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Thursday, 12 May 1994
Page: 788


Senator HARRADINE (5.17 p.m.) —The Senate has before it a motion moved by Senator Short regarding the visit by the Prime Minister (Mr Keating) to Vietnam, to which there is an amendment moved by Senator Chamarette. I have a further amendment, copies of which are being circulated. The first part of Senator Short's motion is a statement of fact. It reads:

. . . notes that the actions of the Prime Minister (Mr Keating) during his recent visit to Vietnam have offended a wide range of Australians . . .

That was perfectly clear from the reactions that one read and heard after this matter blew up. I am concerned about the delay in giving due recognition to the service to Australia of those 50,000 soldiers who fought in Vietnam. An official gesture of due recognition was not given until the fifth day of the Prime Minister's visit to Vietnam. I do not know whether that was because of poor advice given by the Prime Minister's advisers, departmental or otherwise. It is not for me to make a judgment on that. I simply regret that.

  The fact is that the Prime Minister did make an official gesture of due recognition prior to his leaving Vietnam. Therefore, I do not think it is appropriate for the Senate to condemn the Prime Minister. I do not think it is appropriate for a couple of reasons. One of the reasons is that it might send a negative message to Vietnam. After all, the Prime Minister did make an official gesture of due recognition. How that came about is another question, but he did do it.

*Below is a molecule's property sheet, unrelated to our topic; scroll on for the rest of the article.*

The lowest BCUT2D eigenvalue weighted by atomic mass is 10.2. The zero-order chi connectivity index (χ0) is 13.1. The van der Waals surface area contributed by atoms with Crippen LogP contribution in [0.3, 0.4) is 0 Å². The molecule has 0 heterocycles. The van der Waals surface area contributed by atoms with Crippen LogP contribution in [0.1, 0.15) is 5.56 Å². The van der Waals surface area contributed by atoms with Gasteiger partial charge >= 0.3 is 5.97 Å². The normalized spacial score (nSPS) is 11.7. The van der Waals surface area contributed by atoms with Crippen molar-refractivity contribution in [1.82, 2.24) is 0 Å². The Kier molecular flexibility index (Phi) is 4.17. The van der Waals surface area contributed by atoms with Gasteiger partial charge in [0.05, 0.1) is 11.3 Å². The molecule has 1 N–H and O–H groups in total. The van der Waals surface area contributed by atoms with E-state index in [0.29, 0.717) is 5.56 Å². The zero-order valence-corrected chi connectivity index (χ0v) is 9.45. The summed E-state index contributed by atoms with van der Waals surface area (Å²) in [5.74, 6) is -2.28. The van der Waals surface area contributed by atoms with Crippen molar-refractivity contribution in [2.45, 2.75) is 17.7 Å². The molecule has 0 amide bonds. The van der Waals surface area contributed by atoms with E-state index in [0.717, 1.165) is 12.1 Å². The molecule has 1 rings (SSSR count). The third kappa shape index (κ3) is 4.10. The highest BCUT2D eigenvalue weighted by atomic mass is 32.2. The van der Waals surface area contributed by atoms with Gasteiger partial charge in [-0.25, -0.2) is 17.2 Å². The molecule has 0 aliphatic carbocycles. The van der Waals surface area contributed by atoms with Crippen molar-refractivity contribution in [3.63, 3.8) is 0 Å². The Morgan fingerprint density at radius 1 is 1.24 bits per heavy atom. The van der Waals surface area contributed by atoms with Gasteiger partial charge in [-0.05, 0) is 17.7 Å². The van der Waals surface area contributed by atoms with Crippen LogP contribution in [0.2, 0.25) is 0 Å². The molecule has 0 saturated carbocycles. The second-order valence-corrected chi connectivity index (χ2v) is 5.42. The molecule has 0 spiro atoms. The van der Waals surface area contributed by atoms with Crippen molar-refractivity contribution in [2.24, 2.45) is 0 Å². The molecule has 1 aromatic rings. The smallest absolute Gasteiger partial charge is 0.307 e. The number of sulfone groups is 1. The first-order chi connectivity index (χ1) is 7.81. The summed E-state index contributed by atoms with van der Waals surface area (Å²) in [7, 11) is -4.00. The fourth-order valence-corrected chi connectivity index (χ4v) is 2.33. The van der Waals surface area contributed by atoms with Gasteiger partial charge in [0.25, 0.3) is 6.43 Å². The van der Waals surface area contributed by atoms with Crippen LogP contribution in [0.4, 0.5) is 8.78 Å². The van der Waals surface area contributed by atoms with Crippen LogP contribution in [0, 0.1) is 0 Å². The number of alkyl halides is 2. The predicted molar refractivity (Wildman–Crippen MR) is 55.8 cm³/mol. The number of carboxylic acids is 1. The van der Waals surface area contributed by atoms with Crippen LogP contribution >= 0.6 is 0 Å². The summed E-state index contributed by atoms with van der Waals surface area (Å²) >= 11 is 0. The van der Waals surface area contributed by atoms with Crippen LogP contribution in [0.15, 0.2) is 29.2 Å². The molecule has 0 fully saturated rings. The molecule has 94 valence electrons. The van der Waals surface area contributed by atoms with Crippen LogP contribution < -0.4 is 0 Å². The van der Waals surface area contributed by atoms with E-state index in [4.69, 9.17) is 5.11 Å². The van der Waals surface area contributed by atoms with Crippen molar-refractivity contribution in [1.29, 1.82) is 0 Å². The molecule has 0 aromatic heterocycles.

However, I believe we need to note what occurred, and to that extent agree with Senator Short. I foreshadow an amendment to delete paragraphs (a) and (b) of the motion and insert in lieu thereof the following:

  (a)notes that the Prime Minister delayed until the fifth day of his recent visit to Vietnam an official gesture of due recognition of the service to Australia of the 50,000 Australian soldiers who fought in Vietnam;

  (b)expresses its deep regret at this delay which offended a wide range of Australians;

The government cannot deny the fact that a wide number of Australians were offended. It is important to recognise that and to ensure that sort of thing does not occur again. I cannot envisage where it could occur, but such a failure by a leader of this country to give priority to a very important obligation must not occur again. I think the statesmanlike approach is to simply express deep regret at the delay.

  Who is responsible for the delay? Well, I suppose ultimately the Prime Minister is responsible. But it would be interesting to see and hear what sort of advice he was given. The Senate can express regret. The message goes to whoever gave him the advice. Those advisers may have given him the advice to put the matter into a higher priority bracket. Maybe we will never know the answer. In the end, the Prime Minister on behalf of Australia gave an official gesture of due recognition to

the service to Australia of the 50,000 Australian soldiers who fought in Vietnam. I think Senator McGauran also acknowledged this, although he did it in a different way from me.